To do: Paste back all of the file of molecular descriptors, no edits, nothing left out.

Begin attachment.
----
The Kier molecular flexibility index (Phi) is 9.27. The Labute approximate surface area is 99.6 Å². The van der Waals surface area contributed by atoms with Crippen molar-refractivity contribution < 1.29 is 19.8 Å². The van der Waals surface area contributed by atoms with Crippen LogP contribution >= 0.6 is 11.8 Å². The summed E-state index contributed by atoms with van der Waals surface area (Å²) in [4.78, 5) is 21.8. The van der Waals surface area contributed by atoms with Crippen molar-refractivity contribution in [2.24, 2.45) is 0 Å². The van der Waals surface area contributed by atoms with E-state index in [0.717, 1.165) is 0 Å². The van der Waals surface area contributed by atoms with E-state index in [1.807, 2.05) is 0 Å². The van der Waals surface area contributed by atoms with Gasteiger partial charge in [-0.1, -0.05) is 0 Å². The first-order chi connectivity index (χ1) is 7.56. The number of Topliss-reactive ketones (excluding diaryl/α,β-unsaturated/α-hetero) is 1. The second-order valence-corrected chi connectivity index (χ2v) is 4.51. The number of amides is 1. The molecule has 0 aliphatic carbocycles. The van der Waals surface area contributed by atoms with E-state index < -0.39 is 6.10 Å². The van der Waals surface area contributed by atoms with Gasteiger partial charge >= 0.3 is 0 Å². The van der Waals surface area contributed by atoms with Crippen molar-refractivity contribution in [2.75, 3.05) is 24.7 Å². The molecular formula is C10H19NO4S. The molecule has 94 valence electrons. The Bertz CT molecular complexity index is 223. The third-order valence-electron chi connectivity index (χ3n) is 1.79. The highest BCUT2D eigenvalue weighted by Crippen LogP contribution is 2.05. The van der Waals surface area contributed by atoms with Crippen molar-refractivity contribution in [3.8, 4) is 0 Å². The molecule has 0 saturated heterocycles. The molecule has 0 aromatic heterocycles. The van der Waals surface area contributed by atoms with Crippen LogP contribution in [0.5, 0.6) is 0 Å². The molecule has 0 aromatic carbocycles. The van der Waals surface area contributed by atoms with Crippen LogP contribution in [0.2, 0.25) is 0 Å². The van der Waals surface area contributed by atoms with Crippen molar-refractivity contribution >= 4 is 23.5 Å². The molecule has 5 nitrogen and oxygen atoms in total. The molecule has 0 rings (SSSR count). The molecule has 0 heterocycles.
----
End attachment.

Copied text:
The Kier molecular flexibility index (Phi) is 9.27. The Labute approximate surface area is 99.6 Å². The van der Waals surface area contributed by atoms with Crippen molar-refractivity contribution < 1.29 is 19.8 Å². The van der Waals surface area contributed by atoms with Crippen LogP contribution >= 0.6 is 11.8 Å². The summed E-state index contributed by atoms with van der Waals surface area (Å²) in [4.78, 5) is 21.8. The van der Waals surface area contributed by atoms with Crippen molar-refractivity contribution in [2.24, 2.45) is 0 Å². The van der Waals surface area contributed by atoms with E-state index in [0.717, 1.165) is 0 Å². The van der Waals surface area contributed by atoms with E-state index in [1.807, 2.05) is 0 Å². The van der Waals surface area contributed by atoms with Gasteiger partial charge in [-0.1, -0.05) is 0 Å². The first-order chi connectivity index (χ1) is 7.56. The number of Topliss-reactive ketones (excluding diaryl/α,β-unsaturated/α-hetero) is 1. The second-order valence-corrected chi connectivity index (χ2v) is 4.51. The number of amides is 1. The molecule has 0 aliphatic carbocycles. The van der Waals surface area contributed by atoms with E-state index < -0.39 is 6.10 Å². The van der Waals surface area contributed by atoms with Gasteiger partial charge >= 0.3 is 0 Å². The van der Waals surface area contributed by atoms with Crippen molar-refractivity contribution in [2.75, 3.05) is 24.7 Å². The molecular formula is C10H19NO4S. The molecule has 94 valence electrons. The Bertz CT molecular complexity index is 223. The third-order valence-electron chi connectivity index (χ3n) is 1.79. The highest BCUT2D eigenvalue weighted by Crippen LogP contribution is 2.05. The van der Waals surface area contributed by atoms with Crippen molar-refractivity contribution in [3.8, 4) is 0 Å². The molecule has 0 saturated heterocycles. The molecule has 0 aromatic heterocycles. The van der Waals surface area contributed by atoms with Crippen LogP contribution in [0.5, 0.6) is 0 Å². The molecule has 0 aromatic carbocycles. The van der Waals surface area contributed by atoms with Crippen LogP contribution in [0.2, 0.25) is 0 Å². The van der Waals surface area contributed by atoms with Crippen molar-refractivity contribution >= 4 is 23.5 Å². The molecule has 5 nitrogen and oxygen atoms in total. The molecule has 0 rings (SSSR count). The molecule has 0 heterocycles.